Friday, 21 November 2014

Free Christmas Craft Papers

We have a good selection of free Christmas Papers to download now so this year we can be a bit more relaxed about them. You will probably have noticed that many of these are cartoon based, the Craftville Bears, which seem to have gone down very well. We started with three designs, Father Christmas, the Elf and the Fairy but then someone on Facebook asked if we were going to release a snowman. We hadn't planned to but though it was such a good idea we added it to the list.

What we didn't want was for newer users of the site to think that we only have cartoon style Christmas papers so this week we are reminding every one of the more traditional papers we have available for download.

We have a great selection of Christmas papers now and as usual the main problem has been to help people find the right ones for the project they are making. For this reason we keep on pushing the page we have which lists all the free Christmas papers. This is our sort of "one stop shop" for suitable papers and by far the easiest way to see the full range.

Friday, 3 October 2014

The British Craft Network

The British Craft Network

Well after a few weeks of promotion "The British Craft Network" was launched at the beginning of October. The network already has a wide range of participants, many of whom will be familiar names at least to British Crafters. Robert Adams, Ribbon Box, The Stamp Hut, Bee Crafty and Scrap Yard are just a few of the companies involved.

Now let me say right up front I am really glad the "normal"craft shopping outlets have a bit of competition and it's really nice to see that they are doing it in a different way, I do however think they have a few issues. This is early days so they may still be "finding their way" so I shall continue to watch and see if things develop in a positive way, I do hope so.

A Presenter

The programs I've watch so far have mostly been "presenter-less". Now this may be a concious decision by the British Craft Network to avoid presenters given their poor reputation on shopping telly. We are used to presenters interpreting the demonstrations with their sales pitches and cutting demos off short as time runs out.  Due to this I think many of us have taken against presenters. Having said that the presenter, when working properly, can play a very important role.

  1. They can be the "learner". Asking those questions which we might ask if we were there and asking for clarification for the difficult parts.
  2. Move the demo forward when it seems to be getting stuck.
  3. Adding a little banter. This can annoy when done badly but it really can "add" something when done well. You will notice radio programs, even when meant to be a single person, now often contain banter between the main person and another, I'm not suggesting they go to the level of "Alan and Barry" but I do think some chat would help.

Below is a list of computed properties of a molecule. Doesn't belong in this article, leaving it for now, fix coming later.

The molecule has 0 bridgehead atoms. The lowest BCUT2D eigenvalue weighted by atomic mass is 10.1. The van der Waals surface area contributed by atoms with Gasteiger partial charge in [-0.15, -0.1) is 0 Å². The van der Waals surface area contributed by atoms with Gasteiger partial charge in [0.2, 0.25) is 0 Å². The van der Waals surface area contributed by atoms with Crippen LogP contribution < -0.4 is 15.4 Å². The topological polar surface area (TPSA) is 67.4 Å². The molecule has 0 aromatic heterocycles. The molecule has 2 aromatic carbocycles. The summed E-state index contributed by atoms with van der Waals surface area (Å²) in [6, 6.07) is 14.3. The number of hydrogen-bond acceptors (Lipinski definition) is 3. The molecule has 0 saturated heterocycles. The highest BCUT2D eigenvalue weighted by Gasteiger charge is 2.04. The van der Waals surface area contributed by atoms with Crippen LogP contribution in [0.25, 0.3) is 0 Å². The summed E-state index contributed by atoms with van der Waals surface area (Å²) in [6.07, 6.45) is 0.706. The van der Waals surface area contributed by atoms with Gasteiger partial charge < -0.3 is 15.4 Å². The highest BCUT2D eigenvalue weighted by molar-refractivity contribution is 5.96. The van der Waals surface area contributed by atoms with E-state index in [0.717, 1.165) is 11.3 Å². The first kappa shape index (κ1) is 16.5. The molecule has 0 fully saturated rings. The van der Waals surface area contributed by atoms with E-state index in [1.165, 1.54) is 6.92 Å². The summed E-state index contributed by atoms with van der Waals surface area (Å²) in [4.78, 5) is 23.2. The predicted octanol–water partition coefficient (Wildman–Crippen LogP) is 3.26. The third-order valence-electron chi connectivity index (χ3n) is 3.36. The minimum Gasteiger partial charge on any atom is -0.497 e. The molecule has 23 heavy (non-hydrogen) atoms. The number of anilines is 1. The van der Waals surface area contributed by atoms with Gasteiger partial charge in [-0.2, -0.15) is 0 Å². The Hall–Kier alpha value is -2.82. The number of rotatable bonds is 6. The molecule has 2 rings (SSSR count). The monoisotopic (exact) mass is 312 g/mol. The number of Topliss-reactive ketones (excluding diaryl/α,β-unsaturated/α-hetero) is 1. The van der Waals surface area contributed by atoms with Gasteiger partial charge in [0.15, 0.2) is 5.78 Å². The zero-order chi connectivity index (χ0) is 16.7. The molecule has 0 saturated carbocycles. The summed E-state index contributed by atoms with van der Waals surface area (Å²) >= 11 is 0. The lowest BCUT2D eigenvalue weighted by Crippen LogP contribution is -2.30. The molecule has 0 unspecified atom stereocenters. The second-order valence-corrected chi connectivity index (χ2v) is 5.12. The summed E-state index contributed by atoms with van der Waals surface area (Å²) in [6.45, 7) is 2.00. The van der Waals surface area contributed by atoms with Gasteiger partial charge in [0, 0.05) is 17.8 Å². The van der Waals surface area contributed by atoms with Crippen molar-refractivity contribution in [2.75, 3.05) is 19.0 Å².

Having said that I'd rather no presenter than a bad one! Whilst many people think they can present it is actually a remarkably difficult role which, when dome badly, can destroy a program.

Robert Adams: British Craft Network

The Demos

Whilst it's really nice to see fuller demonstrations I did find some of them moved a little "slowly". I prefer the "Blue Peter" type of approach with the occasional "here's one I made earlier" so we don't have to see every single part of every step, especially when an action is repeated several times. I'd much rather see more demos than what at times border on Instructional Videos. Again I assume this was a effort to get away from the speed demos on normal shopping TV but, for me, it goes a little too far and I found my interest waning at times.

Ribbon Box: British Craft Network

Technical Details.

There are some lovely little intro bits and "Adverts" which someone has obviously spent a lot of time on. Someone involved here has a good level of technical expertise when it comes to video. Unfortunately that wasn't matched by the technical details in the demonstrations themselves. I found the single camera view soon got a bit boring. It would be nice to see a couple of different camera angles which isn't that difficult to achieve

On the whole this is a great idea and I wish them every success. I know the above may seem a little critical but with the level of competition around I do think they are going to have to "up the game" a little if they are going to build on the launch.

If you would like to watch The Bristish Craft Network (and I would urge you to do so and give them a bit of suport if you haven't already done so) you can find them here:

The British Craft Network

Sunday, 31 August 2014

The BestFree Graphics Programs